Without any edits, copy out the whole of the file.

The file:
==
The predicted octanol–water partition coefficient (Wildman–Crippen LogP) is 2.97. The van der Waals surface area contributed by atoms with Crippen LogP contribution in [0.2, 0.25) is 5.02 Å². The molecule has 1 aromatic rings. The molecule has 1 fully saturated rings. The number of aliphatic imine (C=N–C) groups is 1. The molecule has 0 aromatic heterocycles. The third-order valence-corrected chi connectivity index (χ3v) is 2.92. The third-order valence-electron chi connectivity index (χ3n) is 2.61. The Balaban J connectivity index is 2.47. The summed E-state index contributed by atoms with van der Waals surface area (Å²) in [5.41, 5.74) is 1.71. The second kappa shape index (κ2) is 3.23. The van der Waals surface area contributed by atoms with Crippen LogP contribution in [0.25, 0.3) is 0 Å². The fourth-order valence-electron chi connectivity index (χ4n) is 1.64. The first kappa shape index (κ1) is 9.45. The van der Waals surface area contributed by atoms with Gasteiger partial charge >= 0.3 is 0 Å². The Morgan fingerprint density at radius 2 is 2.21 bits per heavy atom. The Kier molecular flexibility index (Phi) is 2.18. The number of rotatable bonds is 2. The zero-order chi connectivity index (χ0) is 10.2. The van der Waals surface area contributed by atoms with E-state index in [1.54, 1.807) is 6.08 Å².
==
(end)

The predicted octanol–water partition coefficient (Wildman–Crippen LogP) is 2.97. The van der Waals surface area contributed by atoms with Crippen LogP contribution in [0.2, 0.25) is 5.02 Å². The molecule has 1 aromatic rings. The molecule has 1 fully saturated rings. The number of aliphatic imine (C=N–C) groups is 1. The molecule has 0 aromatic heterocycles. The third-order valence-corrected chi connectivity index (χ3v) is 2.92. The third-order valence-electron chi connectivity index (χ3n) is 2.61. The Balaban J connectivity index is 2.47. The summed E-state index contributed by atoms with van der Waals surface area (Å²) in [5.41, 5.74) is 1.71. The second kappa shape index (κ2) is 3.23. The van der Waals surface area contributed by atoms with Crippen LogP contribution in [0.25, 0.3) is 0 Å². The fourth-order valence-electron chi connectivity index (χ4n) is 1.64. The first kappa shape index (κ1) is 9.45. The van der Waals surface area contributed by atoms with Gasteiger partial charge >= 0.3 is 0 Å². The Morgan fingerprint density at radius 2 is 2.21 bits per heavy atom. The Kier molecular flexibility index (Phi) is 2.18. The number of rotatable bonds is 2. The zero-order chi connectivity index (χ0) is 10.2. The van der Waals surface area contributed by atoms with E-state index in [1.54, 1.807) is 6.08 Å².